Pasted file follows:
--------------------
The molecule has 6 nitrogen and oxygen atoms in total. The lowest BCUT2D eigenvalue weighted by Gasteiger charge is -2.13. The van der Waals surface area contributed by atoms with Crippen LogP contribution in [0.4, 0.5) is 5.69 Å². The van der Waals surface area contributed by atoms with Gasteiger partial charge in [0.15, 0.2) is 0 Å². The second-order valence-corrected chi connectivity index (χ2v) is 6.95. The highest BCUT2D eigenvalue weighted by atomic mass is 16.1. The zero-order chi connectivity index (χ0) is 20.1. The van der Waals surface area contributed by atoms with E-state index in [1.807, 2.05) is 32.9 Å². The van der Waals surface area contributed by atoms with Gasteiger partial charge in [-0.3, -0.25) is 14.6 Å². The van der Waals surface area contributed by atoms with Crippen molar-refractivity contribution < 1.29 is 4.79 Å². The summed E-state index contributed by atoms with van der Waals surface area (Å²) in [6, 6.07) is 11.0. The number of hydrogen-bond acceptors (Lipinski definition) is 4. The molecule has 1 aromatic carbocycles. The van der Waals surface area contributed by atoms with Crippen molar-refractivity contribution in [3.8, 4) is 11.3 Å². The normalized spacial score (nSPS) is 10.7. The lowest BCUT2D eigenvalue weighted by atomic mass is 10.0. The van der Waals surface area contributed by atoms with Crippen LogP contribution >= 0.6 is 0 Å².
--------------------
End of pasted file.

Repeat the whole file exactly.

The molecule has 6 nitrogen and oxygen atoms in total. The lowest BCUT2D eigenvalue weighted by Gasteiger charge is -2.13. The van der Waals surface area contributed by atoms with Crippen LogP contribution in [0.4, 0.5) is 5.69 Å². The van der Waals surface area contributed by atoms with Gasteiger partial charge in [0.15, 0.2) is 0 Å². The second-order valence-corrected chi connectivity index (χ2v) is 6.95. The highest BCUT2D eigenvalue weighted by atomic mass is 16.1. The zero-order chi connectivity index (χ0) is 20.1. The van der Waals surface area contributed by atoms with E-state index in [1.807, 2.05) is 32.9 Å². The van der Waals surface area contributed by atoms with Gasteiger partial charge in [-0.3, -0.25) is 14.6 Å². The van der Waals surface area contributed by atoms with Crippen molar-refractivity contribution < 1.29 is 4.79 Å². The summed E-state index contributed by atoms with van der Waals surface area (Å²) in [6, 6.07) is 11.0. The number of hydrogen-bond acceptors (Lipinski definition) is 4. The molecule has 1 aromatic carbocycles. The van der Waals surface area contributed by atoms with Crippen molar-refractivity contribution in [3.8, 4) is 11.3 Å². The normalized spacial score (nSPS) is 10.7. The lowest BCUT2D eigenvalue weighted by atomic mass is 10.0. The van der Waals surface area contributed by atoms with Crippen LogP contribution >= 0.6 is 0 Å².